The aim of this project is to design and build a set of real laboratory exercises that students can operate remotely and interactively simply by using a computer connected to the Internet without any special software. This allows the students to collect real data without the need to be present in the laboratory. They have full control of the labequipment via the internet. This gives the students access to the equipment itself (ON LINE HANDS) it allows them top see the experiment in real time (ON LINES YES) and it allows them to communicate within the group and with the teacher (ON LINE COMMUNICATION)
Two labmodules have been developed; a short description of each is given below
- Counter current exchanger
- Oxygen consumption in fish
ON LINE EYES is based on a powerful WEB-camera (Axis 2130-PTZ, AXIS Communication Inc) so that students will be able to visualize the experimental setup and see the equipment and the experiment live. The camera has zoom, pan and tilt function and is viewed and controlled via a normal WEB-browser (http://184.108.40.206/)
ON LINE HANDS consist of a multiplatform client-server solution based on a computer connected to the equipment and at the same time acting as a web server, allowing students to control the equipment from their own computer via standard web browsers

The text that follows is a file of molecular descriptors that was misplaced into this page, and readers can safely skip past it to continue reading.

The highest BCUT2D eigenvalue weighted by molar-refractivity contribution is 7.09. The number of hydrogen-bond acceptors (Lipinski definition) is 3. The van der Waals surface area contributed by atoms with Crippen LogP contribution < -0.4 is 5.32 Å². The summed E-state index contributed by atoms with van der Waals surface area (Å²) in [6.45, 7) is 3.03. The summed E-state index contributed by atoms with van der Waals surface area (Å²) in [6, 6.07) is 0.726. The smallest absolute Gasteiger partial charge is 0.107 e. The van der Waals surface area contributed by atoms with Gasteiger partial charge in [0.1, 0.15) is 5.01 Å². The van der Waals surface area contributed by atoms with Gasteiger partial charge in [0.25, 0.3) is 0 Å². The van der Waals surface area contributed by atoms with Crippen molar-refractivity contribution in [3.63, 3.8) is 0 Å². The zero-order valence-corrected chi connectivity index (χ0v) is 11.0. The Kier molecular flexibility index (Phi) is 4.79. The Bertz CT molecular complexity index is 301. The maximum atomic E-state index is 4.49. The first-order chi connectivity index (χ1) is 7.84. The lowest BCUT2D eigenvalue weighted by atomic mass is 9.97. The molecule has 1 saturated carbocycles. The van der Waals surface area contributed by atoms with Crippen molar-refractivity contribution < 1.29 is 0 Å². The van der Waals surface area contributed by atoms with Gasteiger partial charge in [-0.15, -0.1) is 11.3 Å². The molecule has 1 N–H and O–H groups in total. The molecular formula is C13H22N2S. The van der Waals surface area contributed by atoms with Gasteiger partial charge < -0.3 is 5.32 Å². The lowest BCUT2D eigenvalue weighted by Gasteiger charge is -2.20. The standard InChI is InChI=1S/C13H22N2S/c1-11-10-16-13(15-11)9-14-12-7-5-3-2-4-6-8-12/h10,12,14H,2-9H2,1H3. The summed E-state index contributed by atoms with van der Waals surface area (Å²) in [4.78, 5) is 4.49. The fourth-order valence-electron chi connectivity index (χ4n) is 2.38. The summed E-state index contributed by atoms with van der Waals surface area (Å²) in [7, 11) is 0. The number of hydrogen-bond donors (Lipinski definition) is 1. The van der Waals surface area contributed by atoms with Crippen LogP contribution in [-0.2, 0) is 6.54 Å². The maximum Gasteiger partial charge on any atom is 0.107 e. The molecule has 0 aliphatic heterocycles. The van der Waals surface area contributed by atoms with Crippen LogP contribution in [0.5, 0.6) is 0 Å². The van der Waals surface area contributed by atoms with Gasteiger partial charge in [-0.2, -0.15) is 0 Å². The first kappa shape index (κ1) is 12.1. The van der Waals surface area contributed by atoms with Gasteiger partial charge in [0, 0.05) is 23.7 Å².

ON LINE COMMUNICATION during the labexercise the students and teacher use Adobe Connect Pro for communication. Adobe Connect Pro runs via a Flash capable web-browser.
Description of the two labmodules
Counter current exchanger
A constant and permanent transfer of molecules and energy (heat) is taking place between organisms and their environment. Life depends on such exchange of energy and mass in the form of gases (oxygen and carbon dioxide), ions (protons, cations like sodium, potassium and calcium or anions like chloride and bicarbonate)
Mass transfer occurs by molecular diffusion while heat transfer occurs by conduction, convection and radiation.
The flow of either mass or heat depends on the properties of the media where exchange is taking place, the difference in temperature or concentration and the distance. Because of this, mass and thermal exchange between an animal and its environment will always occur, and this constitutes an important selection pressure towards the appearance of specialized exchange structures designed to avoid or improve the exchange of heat or molecules with the environment.
The following are examples of exchange structures designed to avoid loss of heat or molecules:
Special design in the blood circulation in the appendages of aquatic animals or animals living in cold climates to avoid heat loss
- Blood vessels (vasa recta) in kidneys to supply nutrients to the inner medulla without removing the osmotic gradient necessary for concentrating urine